I think Dad always had a garden. When we were tiny, he worked up a small plot of ground, and taught us to space the seeds by measuring the distance with our hands. He was always thrilled to see things grow. He would compete with any of his gardening friends for the earliest radishes, hottest peppers, tallest corn or largest squash. He was proud to carry in a harvest of peas or beans or tomatoes.

Though Dad was a smart man with good stories and many abilities, the garden is what I associate most closely with him. When I leaned close to give him a hug, for most of his life Dad smelled a little of smoke and tobacco; there was usually a hint of beer or something stronger; always, Dad smelled like the earth. It makes me happy that – as the old woman I am and almost twenty years after my Dad has left this earth – something as simple as the smell of freshly turned soil can bring him right back.

Monday, the First of August

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The sky is brightening this morning on a fresh new month. August!

It seems I have spent much of the last several weeks complaining. Even when it wasn’t being typed out here (with italics to emphasize the severity of the complaint), it was going on in my head. First, all the “too”s: too tired, too busy, too overwhelmed, too many jobs, too little time. Then I moved on to all the disappointments, slights and insults.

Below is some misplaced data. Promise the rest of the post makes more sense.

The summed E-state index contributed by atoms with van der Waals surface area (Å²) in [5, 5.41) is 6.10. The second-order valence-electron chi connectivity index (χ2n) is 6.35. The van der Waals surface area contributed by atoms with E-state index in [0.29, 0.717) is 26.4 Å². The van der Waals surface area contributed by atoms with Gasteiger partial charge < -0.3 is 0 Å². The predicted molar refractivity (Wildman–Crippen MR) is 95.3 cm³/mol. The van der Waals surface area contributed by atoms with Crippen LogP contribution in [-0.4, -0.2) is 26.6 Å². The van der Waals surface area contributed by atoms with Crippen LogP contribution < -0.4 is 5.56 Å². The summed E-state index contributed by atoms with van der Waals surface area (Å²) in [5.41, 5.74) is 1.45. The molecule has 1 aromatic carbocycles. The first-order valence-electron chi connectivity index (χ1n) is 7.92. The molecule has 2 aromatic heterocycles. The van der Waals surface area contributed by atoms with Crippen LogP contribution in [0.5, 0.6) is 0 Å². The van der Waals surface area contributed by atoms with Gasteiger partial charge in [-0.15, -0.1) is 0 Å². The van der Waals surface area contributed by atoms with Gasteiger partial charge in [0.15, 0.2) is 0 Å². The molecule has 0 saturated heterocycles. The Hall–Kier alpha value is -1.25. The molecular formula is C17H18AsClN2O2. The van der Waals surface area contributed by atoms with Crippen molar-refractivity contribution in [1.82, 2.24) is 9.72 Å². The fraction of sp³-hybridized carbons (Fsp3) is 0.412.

One hot day, when my dogs refused to stop barking at other visitors at Fox Lake, I had to load them up and drive (whine) all the way down to Miller’s Marsh instead. It was only a couple miles farther; it was still peaceful and beautiful; the dogs were able to cool off; there were frogs in the shallow water, birds in the trees and waterlilies blooming…but I complained anyway.

I forget how good I have it, here in my little house on the Fox Lake Road. I say, “work is too hard,” “meat’s a little tough,” or “the car is awful dusty,” without thinking how fortunate I am to have all of these things. My Mom used to remind us, as she piled our plates with mounds of cooked peas (which we hated!) that children were starving in China. She was big on gratitude and appreciation.

It’s a matter of perspective. Mine needs a shift. I need to look at what’s right, rather than what’s wrong.